Charlotte Bobcats owner Michael Jordan quicker to admit, fix mistakes

rbonnell@charlotteobserver.comNovember 1, 2013 

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Charlotte Bobcats owner Michael Jordan thinks about his response to a question from a member of The Charlotte Observer sports department on Friday at Time Warner Cable Arena.

JEFF SINER — jsiner@charlotteobserver.com Buy Photo

The biggest thing Michael Jordan has learned as owner of the Charlotte Bobcats? Admit and rectify mistakes quickly.

For example, replacing Mike Dunlap one season into his tenure as coach.

“I actually liked Mike, I absolutely did. I said it last year when we first hired him that I could have played for him. But that doesn’t translate to today’s kids,” Jordan told the Observer Friday.

“The difference between Steve (Clifford) and Mike is the kids are understanding and articulating what (Clifford is) saying.”

During a half-hour interview with the Observer, Jordan expressed confidence in the new mix of veterans (Al Jefferson and Josh McRoberts) and youngsters (Kemba Walker, Cody Zeller, etc.)

Surprisingly he called power forward McRoberts, who arrived in a mid-season trade last February, the key player this season. McRoberts quickly improved the Bobcats’ ball movement simply by swinging the ball to the weak side of the defense far more than others had.

“The success of this team is McRoberts – how well he can connect the dots,” Jordan said. “Remember last season. Every time he played, we played better. (Gerald) Henderson got more consistent with McRoberts. He is the key, along with Big Al staying healthy and how well we can use the big guy.”

Signing Jefferson (three years, $41 million) and re-signing McRoberts and Henderson were big moments in a busy offseason. That offseason started with the firing of Dunlap, who coached the Bobcats to a 21-61 record. Dunlap’s brusque personality didn’t mix well with the players.

“When I saw the same things happen in October happening in February, then I started to see that things were not” improving, Jordan said. “And the players started to see it. That was unfortunate. That’s when you admit you’ve got to do what you’ve got to do to make the situation better.”

Clifford is the third Bobcats coach in as many seasons, but Jordan thinks the team is on the rise. He particularly likes the mix of personalities on the roster.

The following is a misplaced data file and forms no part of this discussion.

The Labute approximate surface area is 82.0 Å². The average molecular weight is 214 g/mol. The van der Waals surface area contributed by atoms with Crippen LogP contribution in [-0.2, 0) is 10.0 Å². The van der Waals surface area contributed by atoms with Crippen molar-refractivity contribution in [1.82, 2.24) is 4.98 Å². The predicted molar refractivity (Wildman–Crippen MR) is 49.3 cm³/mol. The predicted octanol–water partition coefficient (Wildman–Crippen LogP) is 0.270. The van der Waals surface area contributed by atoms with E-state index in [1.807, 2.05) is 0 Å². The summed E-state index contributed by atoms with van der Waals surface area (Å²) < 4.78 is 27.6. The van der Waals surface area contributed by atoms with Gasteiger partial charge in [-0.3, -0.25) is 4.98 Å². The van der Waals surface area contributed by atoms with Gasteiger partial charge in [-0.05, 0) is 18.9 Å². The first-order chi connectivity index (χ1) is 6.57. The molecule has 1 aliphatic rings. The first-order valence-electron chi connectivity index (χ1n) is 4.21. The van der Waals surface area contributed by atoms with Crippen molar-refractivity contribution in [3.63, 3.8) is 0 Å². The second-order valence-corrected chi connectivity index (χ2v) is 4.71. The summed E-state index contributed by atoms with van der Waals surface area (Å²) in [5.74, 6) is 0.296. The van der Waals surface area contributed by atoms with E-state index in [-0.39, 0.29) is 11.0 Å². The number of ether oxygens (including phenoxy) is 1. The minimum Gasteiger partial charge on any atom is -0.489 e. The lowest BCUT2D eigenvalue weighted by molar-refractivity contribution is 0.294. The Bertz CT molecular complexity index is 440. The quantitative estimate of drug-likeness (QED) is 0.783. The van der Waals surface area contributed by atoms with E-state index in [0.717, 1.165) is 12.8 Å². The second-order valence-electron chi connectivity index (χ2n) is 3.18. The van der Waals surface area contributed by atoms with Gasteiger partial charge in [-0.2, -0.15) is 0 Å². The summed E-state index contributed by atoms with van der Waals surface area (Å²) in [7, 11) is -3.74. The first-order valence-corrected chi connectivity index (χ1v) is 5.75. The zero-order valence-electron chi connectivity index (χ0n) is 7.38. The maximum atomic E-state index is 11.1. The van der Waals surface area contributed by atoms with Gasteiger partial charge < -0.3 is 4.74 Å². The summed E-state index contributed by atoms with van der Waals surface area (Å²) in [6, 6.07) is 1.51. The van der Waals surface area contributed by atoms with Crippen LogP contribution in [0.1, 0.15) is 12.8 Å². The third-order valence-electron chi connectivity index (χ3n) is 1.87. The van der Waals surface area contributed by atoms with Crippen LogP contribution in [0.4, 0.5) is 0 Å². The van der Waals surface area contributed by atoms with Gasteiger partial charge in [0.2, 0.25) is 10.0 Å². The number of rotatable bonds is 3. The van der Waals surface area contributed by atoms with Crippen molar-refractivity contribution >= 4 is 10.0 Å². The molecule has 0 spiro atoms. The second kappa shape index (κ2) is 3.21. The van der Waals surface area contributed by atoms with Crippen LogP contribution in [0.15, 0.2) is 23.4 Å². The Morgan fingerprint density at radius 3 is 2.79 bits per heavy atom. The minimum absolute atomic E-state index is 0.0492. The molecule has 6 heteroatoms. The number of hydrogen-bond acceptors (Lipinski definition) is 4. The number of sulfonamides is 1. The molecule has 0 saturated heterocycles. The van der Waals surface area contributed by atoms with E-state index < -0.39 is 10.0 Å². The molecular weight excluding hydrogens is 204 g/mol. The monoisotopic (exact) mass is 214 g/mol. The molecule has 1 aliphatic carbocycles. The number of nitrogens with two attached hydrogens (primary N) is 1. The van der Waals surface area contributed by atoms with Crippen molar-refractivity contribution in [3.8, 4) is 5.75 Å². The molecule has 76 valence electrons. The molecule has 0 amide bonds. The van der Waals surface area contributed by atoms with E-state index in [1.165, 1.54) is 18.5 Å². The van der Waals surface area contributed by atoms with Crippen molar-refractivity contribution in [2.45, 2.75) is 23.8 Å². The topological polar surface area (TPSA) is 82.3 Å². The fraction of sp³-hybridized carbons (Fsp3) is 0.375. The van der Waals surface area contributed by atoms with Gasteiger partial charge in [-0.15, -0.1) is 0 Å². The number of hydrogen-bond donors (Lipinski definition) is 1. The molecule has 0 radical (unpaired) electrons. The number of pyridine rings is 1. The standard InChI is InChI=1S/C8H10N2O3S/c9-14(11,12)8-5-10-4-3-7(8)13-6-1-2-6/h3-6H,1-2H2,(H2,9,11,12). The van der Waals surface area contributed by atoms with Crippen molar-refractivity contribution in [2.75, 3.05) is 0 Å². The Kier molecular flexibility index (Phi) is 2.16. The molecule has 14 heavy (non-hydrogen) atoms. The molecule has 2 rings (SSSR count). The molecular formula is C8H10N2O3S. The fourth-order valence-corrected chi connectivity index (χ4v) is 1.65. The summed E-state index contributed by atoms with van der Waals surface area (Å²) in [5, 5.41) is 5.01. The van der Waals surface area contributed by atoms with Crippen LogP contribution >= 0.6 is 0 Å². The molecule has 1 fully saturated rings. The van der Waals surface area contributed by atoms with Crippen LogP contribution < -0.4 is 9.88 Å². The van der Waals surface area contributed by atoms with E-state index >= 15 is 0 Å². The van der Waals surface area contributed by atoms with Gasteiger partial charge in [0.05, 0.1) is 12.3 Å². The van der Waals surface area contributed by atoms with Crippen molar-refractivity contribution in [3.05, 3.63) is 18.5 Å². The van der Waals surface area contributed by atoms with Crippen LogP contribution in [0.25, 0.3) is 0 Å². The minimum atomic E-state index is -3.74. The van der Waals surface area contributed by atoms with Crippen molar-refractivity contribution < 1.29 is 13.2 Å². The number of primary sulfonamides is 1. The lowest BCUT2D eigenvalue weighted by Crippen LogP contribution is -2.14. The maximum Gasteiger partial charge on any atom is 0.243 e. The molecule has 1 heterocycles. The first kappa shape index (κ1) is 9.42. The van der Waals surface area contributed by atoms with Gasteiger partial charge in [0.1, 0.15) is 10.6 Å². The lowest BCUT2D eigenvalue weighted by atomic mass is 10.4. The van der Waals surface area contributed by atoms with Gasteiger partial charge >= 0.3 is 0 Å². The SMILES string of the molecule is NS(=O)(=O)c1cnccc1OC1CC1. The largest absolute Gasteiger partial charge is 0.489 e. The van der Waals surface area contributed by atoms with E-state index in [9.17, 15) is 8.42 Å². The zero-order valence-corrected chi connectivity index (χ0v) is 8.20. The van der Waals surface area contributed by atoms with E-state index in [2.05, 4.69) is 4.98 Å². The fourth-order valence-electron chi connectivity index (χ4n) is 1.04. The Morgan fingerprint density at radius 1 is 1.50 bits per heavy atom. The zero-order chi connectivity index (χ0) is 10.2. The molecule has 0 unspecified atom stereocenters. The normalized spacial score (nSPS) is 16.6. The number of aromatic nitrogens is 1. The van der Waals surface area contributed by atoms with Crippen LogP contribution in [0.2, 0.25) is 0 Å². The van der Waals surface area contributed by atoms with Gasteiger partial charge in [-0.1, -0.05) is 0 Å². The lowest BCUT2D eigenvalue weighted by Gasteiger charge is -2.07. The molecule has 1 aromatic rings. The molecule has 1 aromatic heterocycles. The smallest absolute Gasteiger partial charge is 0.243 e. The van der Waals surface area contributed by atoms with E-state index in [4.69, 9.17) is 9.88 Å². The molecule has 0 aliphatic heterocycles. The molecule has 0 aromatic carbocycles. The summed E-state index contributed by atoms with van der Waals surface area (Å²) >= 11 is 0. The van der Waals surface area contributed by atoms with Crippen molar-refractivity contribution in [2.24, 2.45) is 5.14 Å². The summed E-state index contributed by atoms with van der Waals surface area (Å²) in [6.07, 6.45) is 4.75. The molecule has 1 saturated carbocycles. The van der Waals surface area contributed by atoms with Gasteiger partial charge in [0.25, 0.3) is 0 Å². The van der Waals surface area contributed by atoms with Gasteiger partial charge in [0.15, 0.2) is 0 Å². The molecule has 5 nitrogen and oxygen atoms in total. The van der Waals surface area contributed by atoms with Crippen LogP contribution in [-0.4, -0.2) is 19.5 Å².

“I see 15 guys who get along. The energy and the culture within the locker room seem to be very positive. That translates to the way they play – the trust factor on defense,” Jordan said.

“There are going to be nights when things don’t go completely right – the shooting or whatever – but if the fans can see the effort every night, we’ll win our share of games. The talent pool has changed and the rules have changed, but the (importance of) collective effort never changes.”

Jefferson was the most expensive and significant free-agent signing in the Bobcats’ 10 years of existence. This is the first time they have a low-post scorer who will demand a double team. Jordan is confident Jefferson will perform, but not so sure his teammates will know how best to play off him.

“Al, when he gets it in the post, will know what to do with it. What’s new is our getting it into the post. We’ve never had reason to pass into the post,” Jordan said.

“If we stay healthy, the second half of the season we’ll see what we can be. If we use Al, if we maintain our spacing, we’ll find out how good our young kids can be.”

The “young kids” are abundant: Rookie Zeller, point guard Walker, backup center Bismack Biyombo and small forwards Michael Kidd-Gilchrist and Jeff Taylor.

On Walker: “It’s going to be interesting for him with Mark Price here (as an assistant coach). Mark was a guy who, for his size, got the most out of (his potential). A great shooter, a great leader, a great assist guy. They’re the same size and I just want (Kemba) to take bits and pieces from Mark.”

On Kidd-Gilchrist: “He shows us signs, but he also shows signs of being a 19- or 20-year-old kid … When they get on our level, the learning curve is a little more difficult. The (college) coach can work with them every day because there are less games. He is learning on the run. Not that he doesn’t have the talent. He wants to do well, wants to learn, but it’s hard to learn in this culture. There are so many games going on. We have 82 games.”

On Biyombo: “Biyombo is either going to give us (what they want) or we’ll look at some other avenues for backup centers.”

On Taylor: “Jeffery Taylor had a great summer and I’m hoping what he did in the summer translates to the regular season. He has that shy look about him. I wish I could hug him every time to give him that energy every day.”

On Zeller: “I like versatile guys, guys who can play multiple positions. I think Cody fits that bill … Great touch, great hands, can run the floor. Super basketball IQ.”

Rick Bonnell: (704) 358-5129; Twitter: @rick_bonnell

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